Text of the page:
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Ct. Teacher Struggles With What To Tell His Students

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Ct. Teacher Struggles With What To Tell His Students

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Ct. Teacher Struggles With What To Tell His Students

Ct. Teacher Struggles With What To Tell His Students

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Kyle Mangieri teaches 7th grade social studies in Fairfield, Ct. On Friday, he found out about the school shooting while he was at work. Mangieri lives very close to Sandy Hook Elementary School. He goes back to his classroom on Monday while deciding what to tell his students.


Now, across the country today, teachers and students are heading back to school, three days after the Sandy Hook shooting in Newtown, Connecticut. And this won't be an easy day for anyone in the school setting - parents, children, school administrators. For one Connecticut teacher, it will mean talking about what happened just a few hundred feet from his home.

From member station WNYC, Brigid Bergin has his story.

BRIGID BERGIN, BYLINE: Kyle Mangieri loves his job. This is the first year the 27-year-old has been teaching Social Studies to seventh graders in Fairfield, Connecticut full-time. Mangieri is also the basketball coach and literally gives his middle schoolers something to look up to.

KYLE MANGIERI: Yeah, I'm 6'5".

BERGIN: On Friday, he was in his classroom in Fairfield, about half-an-hour from Newtown, when he found out about the shooting at Sandy Hook Elementary School. As details trickled out all day, he started to lose his focus.

MANGIERI: At 12:30, when I had a break, I looked at my phone again and I had a bunch of missed texts.

BERGIN: Finally, he told his principal where he lived and said he needed to leave. While Mangieri teaches in Fairfield, he lives in Sandy Hook, right at the base of the hill that leads up to Sandy Hook Elementary School.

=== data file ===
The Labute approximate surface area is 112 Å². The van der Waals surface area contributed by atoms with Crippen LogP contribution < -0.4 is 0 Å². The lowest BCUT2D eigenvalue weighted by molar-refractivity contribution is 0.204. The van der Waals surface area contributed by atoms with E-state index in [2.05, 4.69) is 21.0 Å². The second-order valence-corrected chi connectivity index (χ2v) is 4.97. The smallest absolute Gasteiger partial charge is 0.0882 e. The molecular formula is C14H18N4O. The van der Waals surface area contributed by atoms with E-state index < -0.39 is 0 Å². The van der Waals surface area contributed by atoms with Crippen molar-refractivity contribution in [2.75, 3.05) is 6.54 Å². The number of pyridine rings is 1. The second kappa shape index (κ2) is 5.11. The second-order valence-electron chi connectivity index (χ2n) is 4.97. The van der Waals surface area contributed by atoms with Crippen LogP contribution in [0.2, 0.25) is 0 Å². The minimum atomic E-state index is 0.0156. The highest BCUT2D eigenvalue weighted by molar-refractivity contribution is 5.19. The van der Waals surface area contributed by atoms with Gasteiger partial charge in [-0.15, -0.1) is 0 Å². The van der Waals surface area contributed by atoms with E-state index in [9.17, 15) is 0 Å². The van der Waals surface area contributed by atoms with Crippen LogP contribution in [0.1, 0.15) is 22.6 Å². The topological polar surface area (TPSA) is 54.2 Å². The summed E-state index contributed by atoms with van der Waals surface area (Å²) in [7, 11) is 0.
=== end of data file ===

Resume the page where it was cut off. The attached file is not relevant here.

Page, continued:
When he got home Friday, he saw frantic parents rushing up that hill to the school. Many walked back with their children, often in tears. Others returned alone.

MANGIERI: They looked like zombies. They looked like they'd just been given the worst news of their life.

BERGIN: Yesterday, across from his porch, police officers were directing traffic at the intersection. The road to the school is still blocked off. But a steady stream of mourners and media go back and forth from a makeshift memorial at the school's entrance. The school itself is still a closed crime scene.

Mangieri made a banner that hangs from his window that says: God Bless Sandy Hook. His family also turned the front yard over to a church group so its members could set up a display in Christmas lights that reads: Faith, Hope and Love.

His father, Chris, came to town yesterday so they could watch the Giants football game at a local bar and get a bit of a reprieve. But Mangieri, Sr. mainly just wanted to hang out with his son.

CHRIS MANGIERI: I'm a Dad, you know. I remember him and his sister being in middle school. And if this ever happened when they were there, I don't know what I would have done. I mean I would have - the panic would have been ridiculous.

BERGIN: Today, Kyle leaves his home in Sandy Hook and heads back to his Fairfield classroom. His superintendent sent out an email over the weekend telling teachers things will be a little different. He has to go to school extra early so teachers can meet first with guidance counselors. Then all the teachers will meet the students at the front door.

MANGIERI: And once school begins and all the students are in, every single door will be locked. And that was never the case before.

BERGIN: His class is currently studying geography, but Mangieri plans to set that aside today. His students know where he lives. And he knows they'll have questions.

For NPR News, I'm Brigid Bergin in Newtown, Connecticut.

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